New Robust Diagnostic Technology in Wavefront-Guided Laser-Assisted in Situ Keratomileusis

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The peer-reviewed journal, US Ophthalmology publish cutting-edge article authored by Steve Schallhorn looking at Wavefront-guided Laser-assisted in situ Keratomileusis.

Drop-out and Smearing of the Lenslet  Pattern from a Dry Spot on the Cornea is Evident on  This Raw Hartmann-Shack Image

Drop-out and Smearing of the Lenslet Pattern from a Dry Spot on the Cornea is Evident on This Raw Hartmann-Shack Image

In addition to this robust diagnostic capability, wavefront technology is now being used to treat ocular aberrations in the form of wavefront-guided laser-assisted in situ keratomileusis (LASIK).

The principles of wavefront optics from optical engineering have been adapted for use in measuring irregularities in the refractive power of the eye. These variations, which occur over the entrance pupil, are collectively called aberrations and are measured with a wavefront sensor. Wavefront technology applied to ophthalmology represents a paradigm shift in the way optical aberrations can be measured, described, and treated. In addition to considerable utility as a diagnostic tool, wavefront technology combined with a femtosecond laser has the potential for correcting visual deficits beyond sphere and cylinder. The goal of wavefront-guided (WFG) laser-assisted in situ keratomileusis (LASIK) is a more optically perfect ablation based on all of the optical aberrations measured with a wavefront aberrometer.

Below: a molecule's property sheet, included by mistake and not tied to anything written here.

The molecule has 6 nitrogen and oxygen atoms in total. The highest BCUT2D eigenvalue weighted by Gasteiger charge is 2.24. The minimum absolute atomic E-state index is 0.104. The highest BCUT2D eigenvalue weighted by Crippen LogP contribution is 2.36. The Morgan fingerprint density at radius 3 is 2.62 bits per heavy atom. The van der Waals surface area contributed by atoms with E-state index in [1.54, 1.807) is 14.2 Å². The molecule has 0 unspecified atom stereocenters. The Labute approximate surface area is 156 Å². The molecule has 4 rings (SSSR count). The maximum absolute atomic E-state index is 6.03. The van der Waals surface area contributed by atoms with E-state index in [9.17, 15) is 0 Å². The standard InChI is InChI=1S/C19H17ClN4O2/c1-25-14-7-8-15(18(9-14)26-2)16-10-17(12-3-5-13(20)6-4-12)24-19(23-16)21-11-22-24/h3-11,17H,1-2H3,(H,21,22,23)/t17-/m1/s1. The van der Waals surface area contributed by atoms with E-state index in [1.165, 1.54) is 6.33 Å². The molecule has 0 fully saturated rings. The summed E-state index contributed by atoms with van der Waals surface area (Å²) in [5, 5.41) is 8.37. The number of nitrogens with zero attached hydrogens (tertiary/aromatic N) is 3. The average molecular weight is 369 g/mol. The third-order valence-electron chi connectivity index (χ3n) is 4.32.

WFG LASIK, also called custom LASIK, is a variation of refractive surgery where, in the preoperative stages, a highly precise road map of the eye is generated, detailing all higher and lower order aberrations (HOAs/LOAs) in the eye. This wavefront capture is the salient element that directly relates to the quality of the laser ablation. An accurate assessment of the aberrations of the eye allows the surgeon to tailor the excimer laser, and, rather than applying a sphero-cylindrical correction to the cornea, the laser is instructed to ablate a sophisticated spatially variant pattern based on measurements from an aberrometer. Major factors that contribute to achieving optimal ablation outcomes include appropriate patient selection, high-quality wavefront data, successful surgery, and accurately predicting and managing the changes that occur during healing.

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http://www.touchophthalmology.com/articles/wavefront-guided-laser-assisted-situ-keratomileusis

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Barney Kent
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